The US and UK continue to dominate the adoption of software-as-a-service.
While the US only accounts for 36 percent of the global software market, it accounts for 60 percent of the market for SaaS. Similarly, the UK makes up around seven percent of the world demand for Saas, but only five percent of the global software market overall, according to figures from European research house Pierre Audoin Consultants (PAC).
Given most of the companies developing SaaS products are in the US, it is inevitable they will try to sell in their home market first, according to Philip Carnelley, PAC research director. "They've got a homogenous market two or three times the size of any other so they can grow more rapidly and more easily," he added.
However, because many SaaS products were initially developed for the US market, their adoption in other countries can be slow — where for example, legislation or accounting standards are different.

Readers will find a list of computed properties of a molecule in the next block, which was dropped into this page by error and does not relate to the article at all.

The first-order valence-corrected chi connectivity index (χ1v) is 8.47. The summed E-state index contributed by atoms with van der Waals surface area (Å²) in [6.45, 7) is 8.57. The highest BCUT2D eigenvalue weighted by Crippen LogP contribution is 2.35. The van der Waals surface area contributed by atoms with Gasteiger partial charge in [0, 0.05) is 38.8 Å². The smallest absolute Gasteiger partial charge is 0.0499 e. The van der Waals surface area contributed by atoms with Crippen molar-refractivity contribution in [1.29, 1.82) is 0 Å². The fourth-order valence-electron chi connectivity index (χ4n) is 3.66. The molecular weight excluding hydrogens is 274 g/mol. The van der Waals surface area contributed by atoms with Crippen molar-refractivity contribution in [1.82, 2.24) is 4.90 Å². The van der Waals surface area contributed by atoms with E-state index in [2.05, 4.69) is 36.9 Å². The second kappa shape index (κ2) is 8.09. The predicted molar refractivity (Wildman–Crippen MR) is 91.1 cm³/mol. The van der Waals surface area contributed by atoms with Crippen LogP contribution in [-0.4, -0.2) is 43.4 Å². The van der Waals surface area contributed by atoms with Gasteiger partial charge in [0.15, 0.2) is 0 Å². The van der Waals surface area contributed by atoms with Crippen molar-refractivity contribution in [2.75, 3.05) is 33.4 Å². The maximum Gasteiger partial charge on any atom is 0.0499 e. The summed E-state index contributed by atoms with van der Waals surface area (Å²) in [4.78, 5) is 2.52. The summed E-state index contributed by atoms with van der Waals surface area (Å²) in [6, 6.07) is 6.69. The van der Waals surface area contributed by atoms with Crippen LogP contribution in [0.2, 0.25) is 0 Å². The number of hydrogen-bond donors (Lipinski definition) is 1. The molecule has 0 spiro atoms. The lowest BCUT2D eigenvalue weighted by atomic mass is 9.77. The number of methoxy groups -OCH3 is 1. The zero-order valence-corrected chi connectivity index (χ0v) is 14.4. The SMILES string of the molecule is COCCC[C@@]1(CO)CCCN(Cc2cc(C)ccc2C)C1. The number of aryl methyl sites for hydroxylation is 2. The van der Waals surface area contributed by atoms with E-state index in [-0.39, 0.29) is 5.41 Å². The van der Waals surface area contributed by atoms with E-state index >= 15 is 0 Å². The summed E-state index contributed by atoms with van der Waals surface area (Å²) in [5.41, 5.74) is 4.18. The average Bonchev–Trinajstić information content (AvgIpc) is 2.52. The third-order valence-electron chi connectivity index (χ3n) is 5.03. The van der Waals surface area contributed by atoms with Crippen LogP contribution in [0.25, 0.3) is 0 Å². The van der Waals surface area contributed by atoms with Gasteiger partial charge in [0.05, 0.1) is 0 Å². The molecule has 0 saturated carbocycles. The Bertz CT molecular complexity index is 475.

The next biggest spenders on SaaS behind the US and UK are Germany, Japan, Canada and France.
"Germany has been very reluctant to go software-as-a-service because it is very cautious about the privacy implications about putting information in the cloud relating to people," Carnelley said.
The rest of Europe has been waiting for SaaS companies to set up datacentres within the EU before they are going to commit to it — and that has held back adoption, he added.
"That is changing now: for the big companies they can do that, but for the small companies they have to be going a few years before they feel the need to put a datacentre in Europe, so that holds back adoption," Carnelley said.
Elsewhere, the BRIC countries of Brazil, Russia, India and China collectively represent just two percent of the worldwide market for SaaS.
Saas (and cloud computing in general) remains a small, though rapidly growing, element of overall IT spending. According to PAC, SaaS accounts for around five percent of the total software market, but will grow to around 20 percent by 2020.